You’d expect a place like Emmy’s to offer a burger — and you’d be right. A current TV ad for a fast food hamburger chain shows a woman eating a hamburger in a manner so sensual that modesty requires one to avert one’s eyes. That may be the way to approach Emmy’s Burger ($11, 3 stars), an inch-thick burger cooked medium as ordered on a big crunchy bun. It’s so juicy you’d best hold it over your plate when you bite into it. To heighten the experience, cheddar or blue cheese, bacon and caramelized onions are available for a dollar more.
Betcha can’t finish the huge bowl of Orecchiette ($14, 2 stars), which is filled with “little ears” pasta disks mixed with a creamy sun-dried tomato and pesto sauce, and sprinkled with pine nuts.
The desserts are as good, if not better, than the appetizers and entrees. A Chocolate Truffle Cake ($7, 3½ stars) was decadently gooey and rich, served with almond brittle and a scoop of vanilla. Blueberry Bread Pudding ($7, 3 stars) featured a sweet bready biscuit stuffed with blueberries and finished with a sidekick of vanilla ice cream. The desserts are house-made.
To sum up: Emmy’s is down-home fun with good old Ital-American food and lots of it. The staff is out to make you comfortable, and if you can’t relax in this flamboyantly inelegant atmosphere, don’t blame Emmy.
Jeff Cox writes a weekly restaurant review column for the Sonoma Living Section. You can reach him at firstname.lastname@example.org.
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Emmy's Spaghetti Shack spices up Sonoma life
John Foley, Examiner
July 3, 7:59 AM2
While the city of Sonoma is preparing for its gala July 4th fireworks extravaganza tomorrow night, the explosion caused by Emmy Kaplan and her new restaurant,Emmy's Spaghetti Shack, will linger long after the smoke settles on the grasses of General Vallejo's field.
Kaplan, a Sonoma resident, and San Francisco restaurateur opened her latest location in the heart of this iconic wine country town "six weeks" ago and immediately came under fire for what she had done to one of the town's well-known spaces, Deuce. Kaplan decided the décor of Duce didn't fit her "shack" theme. Although signs of sledge hammers are not apparent she morphed the space with a remodel in mind from casually elegant to one step below Eddie's Ghetto in St. Martin. That didn't sit well with the locals. Whereas Eddie's is actually a sophisticated shack, Kaplan's is less on the smooth side.
Kaplan's San Francisco location, in Bernal Heights, has received mixed reviews on social networking sites but diners do comment on the "large portions" of spaghetti. Since she lives in Sonoma with her husband and young son, she decided to open a place in the town that she calls home. For those of us who have every opened a restaurant that was the least bit controversial, we will all agree opening a restaurant and pleasing everyone is not a n easy if ever-achievable task. However, Kaplan received more than her fair share of comments.
Of course, the town which boasts eateries of an ilk that would make the mouths of Mamaroneck resident's water, there has yet to be place like Emmy's within the city limits of this wine country bastion of palatable casual sophistication. Kaplan has caused a stir with her menu, her remodel, her garden redesign and her approach to a location in a town where the hottest happy hour is holding "Stop the war" signage park side, at the foot of Broadway just under the flags of city hall.
In a town where they arrested a man for having chickens, causing a stir with spaghetti and meatballs might not be so tough to chew. They don't take things lightly here. So when Kaplan decided – in the course of her remodel- to rip up the front yard gardens of Deuce, delete the roses, and cut down a tree or two, it was a thorn in the side of some of the "locals".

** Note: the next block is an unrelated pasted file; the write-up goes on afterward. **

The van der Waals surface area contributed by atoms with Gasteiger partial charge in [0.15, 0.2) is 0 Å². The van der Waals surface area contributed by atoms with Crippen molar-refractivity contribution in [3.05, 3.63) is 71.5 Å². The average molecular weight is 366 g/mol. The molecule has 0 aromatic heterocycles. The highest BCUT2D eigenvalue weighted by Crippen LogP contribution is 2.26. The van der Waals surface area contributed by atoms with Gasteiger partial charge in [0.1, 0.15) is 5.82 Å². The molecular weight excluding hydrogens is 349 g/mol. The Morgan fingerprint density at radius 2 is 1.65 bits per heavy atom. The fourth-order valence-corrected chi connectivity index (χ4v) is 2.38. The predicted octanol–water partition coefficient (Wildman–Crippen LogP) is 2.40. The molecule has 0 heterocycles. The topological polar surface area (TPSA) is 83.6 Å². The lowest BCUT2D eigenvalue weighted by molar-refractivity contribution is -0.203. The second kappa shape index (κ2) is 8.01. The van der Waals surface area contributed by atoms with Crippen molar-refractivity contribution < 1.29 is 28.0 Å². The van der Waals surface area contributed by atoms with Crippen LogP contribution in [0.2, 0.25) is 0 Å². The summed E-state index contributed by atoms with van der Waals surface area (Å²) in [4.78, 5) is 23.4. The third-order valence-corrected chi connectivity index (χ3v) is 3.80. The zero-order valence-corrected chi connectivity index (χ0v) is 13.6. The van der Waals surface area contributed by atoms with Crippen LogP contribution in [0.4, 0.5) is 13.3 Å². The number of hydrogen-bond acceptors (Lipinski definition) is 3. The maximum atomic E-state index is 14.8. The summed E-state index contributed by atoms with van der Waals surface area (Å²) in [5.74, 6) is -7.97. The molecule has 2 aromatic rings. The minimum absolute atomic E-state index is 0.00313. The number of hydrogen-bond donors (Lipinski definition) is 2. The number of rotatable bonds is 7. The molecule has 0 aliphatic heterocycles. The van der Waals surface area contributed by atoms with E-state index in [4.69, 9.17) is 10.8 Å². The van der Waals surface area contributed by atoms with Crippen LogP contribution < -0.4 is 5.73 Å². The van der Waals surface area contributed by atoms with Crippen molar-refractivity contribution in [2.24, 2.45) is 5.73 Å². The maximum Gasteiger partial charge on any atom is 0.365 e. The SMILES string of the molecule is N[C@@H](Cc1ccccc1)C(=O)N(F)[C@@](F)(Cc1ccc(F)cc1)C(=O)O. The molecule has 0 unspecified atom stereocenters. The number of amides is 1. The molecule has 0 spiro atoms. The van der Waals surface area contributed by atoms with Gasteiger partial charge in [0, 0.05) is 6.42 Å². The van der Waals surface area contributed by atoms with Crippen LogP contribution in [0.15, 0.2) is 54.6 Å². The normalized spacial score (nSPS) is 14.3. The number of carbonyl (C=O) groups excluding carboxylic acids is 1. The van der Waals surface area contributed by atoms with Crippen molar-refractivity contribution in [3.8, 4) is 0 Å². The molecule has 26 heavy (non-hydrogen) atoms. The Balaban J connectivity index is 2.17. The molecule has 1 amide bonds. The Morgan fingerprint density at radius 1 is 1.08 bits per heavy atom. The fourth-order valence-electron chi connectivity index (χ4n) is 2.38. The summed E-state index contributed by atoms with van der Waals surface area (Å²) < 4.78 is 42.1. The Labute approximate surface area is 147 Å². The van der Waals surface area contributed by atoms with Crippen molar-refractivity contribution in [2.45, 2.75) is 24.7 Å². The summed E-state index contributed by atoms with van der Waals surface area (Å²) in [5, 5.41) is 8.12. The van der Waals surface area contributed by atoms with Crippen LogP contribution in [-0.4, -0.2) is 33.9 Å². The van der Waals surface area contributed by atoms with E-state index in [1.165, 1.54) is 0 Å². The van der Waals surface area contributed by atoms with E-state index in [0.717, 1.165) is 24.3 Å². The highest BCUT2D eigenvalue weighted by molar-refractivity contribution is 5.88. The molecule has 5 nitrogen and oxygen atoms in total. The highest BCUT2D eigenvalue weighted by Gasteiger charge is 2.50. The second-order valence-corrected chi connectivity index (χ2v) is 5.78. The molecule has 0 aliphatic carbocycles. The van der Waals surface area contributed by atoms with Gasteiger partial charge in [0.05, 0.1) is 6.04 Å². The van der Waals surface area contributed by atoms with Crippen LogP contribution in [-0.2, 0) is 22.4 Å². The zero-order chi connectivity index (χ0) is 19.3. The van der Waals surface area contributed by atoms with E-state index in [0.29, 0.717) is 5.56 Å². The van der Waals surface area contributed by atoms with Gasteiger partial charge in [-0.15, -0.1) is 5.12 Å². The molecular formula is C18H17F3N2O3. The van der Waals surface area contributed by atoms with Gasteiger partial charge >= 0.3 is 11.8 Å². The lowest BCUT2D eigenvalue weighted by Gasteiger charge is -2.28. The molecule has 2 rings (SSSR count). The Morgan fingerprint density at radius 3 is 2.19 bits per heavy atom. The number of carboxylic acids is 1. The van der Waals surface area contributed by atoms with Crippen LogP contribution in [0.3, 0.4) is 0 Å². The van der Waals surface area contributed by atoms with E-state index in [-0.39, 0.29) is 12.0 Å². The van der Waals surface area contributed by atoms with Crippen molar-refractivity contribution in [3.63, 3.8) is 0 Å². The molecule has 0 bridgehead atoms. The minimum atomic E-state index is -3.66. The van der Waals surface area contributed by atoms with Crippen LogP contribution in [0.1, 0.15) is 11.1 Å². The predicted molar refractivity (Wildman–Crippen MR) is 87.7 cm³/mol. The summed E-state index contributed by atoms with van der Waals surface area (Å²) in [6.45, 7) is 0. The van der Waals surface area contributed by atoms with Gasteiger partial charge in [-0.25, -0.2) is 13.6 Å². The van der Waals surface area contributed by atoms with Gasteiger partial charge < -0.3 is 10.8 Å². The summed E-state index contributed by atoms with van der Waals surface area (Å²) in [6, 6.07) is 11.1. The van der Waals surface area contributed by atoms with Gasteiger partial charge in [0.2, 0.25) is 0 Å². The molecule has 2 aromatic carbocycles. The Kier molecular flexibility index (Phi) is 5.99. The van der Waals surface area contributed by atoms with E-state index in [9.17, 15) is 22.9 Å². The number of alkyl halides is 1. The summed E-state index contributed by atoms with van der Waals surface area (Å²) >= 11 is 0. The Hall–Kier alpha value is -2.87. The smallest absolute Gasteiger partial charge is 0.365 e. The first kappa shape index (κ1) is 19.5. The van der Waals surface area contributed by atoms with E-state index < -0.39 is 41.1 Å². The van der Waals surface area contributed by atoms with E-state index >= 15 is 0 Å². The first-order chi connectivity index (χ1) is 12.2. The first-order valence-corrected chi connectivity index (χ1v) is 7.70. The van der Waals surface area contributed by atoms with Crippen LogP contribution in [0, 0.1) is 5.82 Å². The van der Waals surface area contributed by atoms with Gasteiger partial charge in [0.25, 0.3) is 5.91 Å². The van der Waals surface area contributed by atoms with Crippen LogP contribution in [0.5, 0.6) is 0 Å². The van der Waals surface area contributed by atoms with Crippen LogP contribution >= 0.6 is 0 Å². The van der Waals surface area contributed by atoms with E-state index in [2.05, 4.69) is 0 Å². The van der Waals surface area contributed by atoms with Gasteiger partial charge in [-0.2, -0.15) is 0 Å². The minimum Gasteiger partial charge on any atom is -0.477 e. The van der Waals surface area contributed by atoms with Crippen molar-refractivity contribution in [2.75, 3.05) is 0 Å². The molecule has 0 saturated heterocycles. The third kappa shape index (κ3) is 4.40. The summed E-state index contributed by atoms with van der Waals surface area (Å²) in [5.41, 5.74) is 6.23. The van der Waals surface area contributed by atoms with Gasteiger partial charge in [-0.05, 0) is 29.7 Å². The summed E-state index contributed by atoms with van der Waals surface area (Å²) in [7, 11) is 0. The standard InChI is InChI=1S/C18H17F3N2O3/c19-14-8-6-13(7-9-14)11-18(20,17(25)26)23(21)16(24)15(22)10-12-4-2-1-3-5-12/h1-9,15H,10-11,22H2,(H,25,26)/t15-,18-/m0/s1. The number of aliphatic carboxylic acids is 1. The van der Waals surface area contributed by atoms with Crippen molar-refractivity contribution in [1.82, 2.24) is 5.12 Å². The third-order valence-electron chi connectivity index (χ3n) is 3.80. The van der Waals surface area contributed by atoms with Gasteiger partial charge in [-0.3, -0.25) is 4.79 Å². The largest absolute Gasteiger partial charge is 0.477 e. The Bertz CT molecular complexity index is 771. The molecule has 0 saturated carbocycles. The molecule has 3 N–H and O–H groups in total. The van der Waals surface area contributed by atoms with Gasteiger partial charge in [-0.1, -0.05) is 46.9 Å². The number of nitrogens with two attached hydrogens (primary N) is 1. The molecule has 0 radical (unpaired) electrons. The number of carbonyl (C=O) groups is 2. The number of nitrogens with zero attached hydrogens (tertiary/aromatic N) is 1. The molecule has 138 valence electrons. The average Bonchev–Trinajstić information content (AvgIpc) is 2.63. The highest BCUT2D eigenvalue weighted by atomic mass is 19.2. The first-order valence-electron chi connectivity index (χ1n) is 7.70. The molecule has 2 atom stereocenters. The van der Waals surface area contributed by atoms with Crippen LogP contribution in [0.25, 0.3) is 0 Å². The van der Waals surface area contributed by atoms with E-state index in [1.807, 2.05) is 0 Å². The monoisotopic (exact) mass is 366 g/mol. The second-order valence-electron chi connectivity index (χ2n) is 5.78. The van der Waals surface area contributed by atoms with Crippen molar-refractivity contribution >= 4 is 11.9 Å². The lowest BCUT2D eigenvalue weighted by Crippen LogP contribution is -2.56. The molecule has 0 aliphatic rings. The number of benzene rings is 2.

More obscene, in the eyes of town folk, was Kaplan's vision for the inside of the building once housing a mortuary where some relatives of the locals where laid to rest. In her quest, I presume, to "shack it up" Kaplan painted the inside of the once oak and mahogany space a deep rose tone- ironic isn't it? - mixed with a shade of blue-green that in varying degrese of sunlight could be consider, well, horrendous. But her concept is spaghetti shack- the key word being shack. And, she certainly has accomplished that goal. One would be hard pressed to find another operator who could perfect the art of theme by taking a space known for fine dining and transforming it into shack as quickly as Kaplan managed to do. It appears she is a master of conceptual focus through previous concept destruction. The question here is whether or not it will work?
The case study is going to be of interest to every restaurant owner who has ever spent fortunes on high priced interiors, lavish booths and banquets, equipment, lighting and artwork. Add highly paid culinarians and professional waiters, managers, and sommeliers. Tally up the overhead, add the rent, linen, taxes and salaries for musicians and entertainment and running a restaurant in today's world is a gamble of astronomical proportion.
Kaplan has also fired a shot across the bow of another famous shackster - Mary. Sonoma is home base to Mary's Pizza Shack a multi-unit family owned operation that is refined shack rather than shack, shack. Mary's offers casually professional accoutrements, throughout their concept and is more family oriented.
To take the concept full circle, Kaplan has posted her hours next to the entrance of her space on a five-dollar hardware store-hours sign, while not opting for the typical sign announcing closings and opening hours. And, for the piece de resistance, she has posted an employee, in the bike lane of Broadway, holding a sign that reads, "Yes, we're open", which in the world of dumbing-down a concept is at the top of the heap.
Will Kaplan's concept work? Only time will tell. There have been other shacks before, Joe's Crab Shack, Gump's Seafood, and Famous Dave's all began as shack concepts. However, none has perfected shackism as well as Kaplan.
This will be an interesting summer as we watch the Sonoma Spaghetti wars add spice to life in the valley.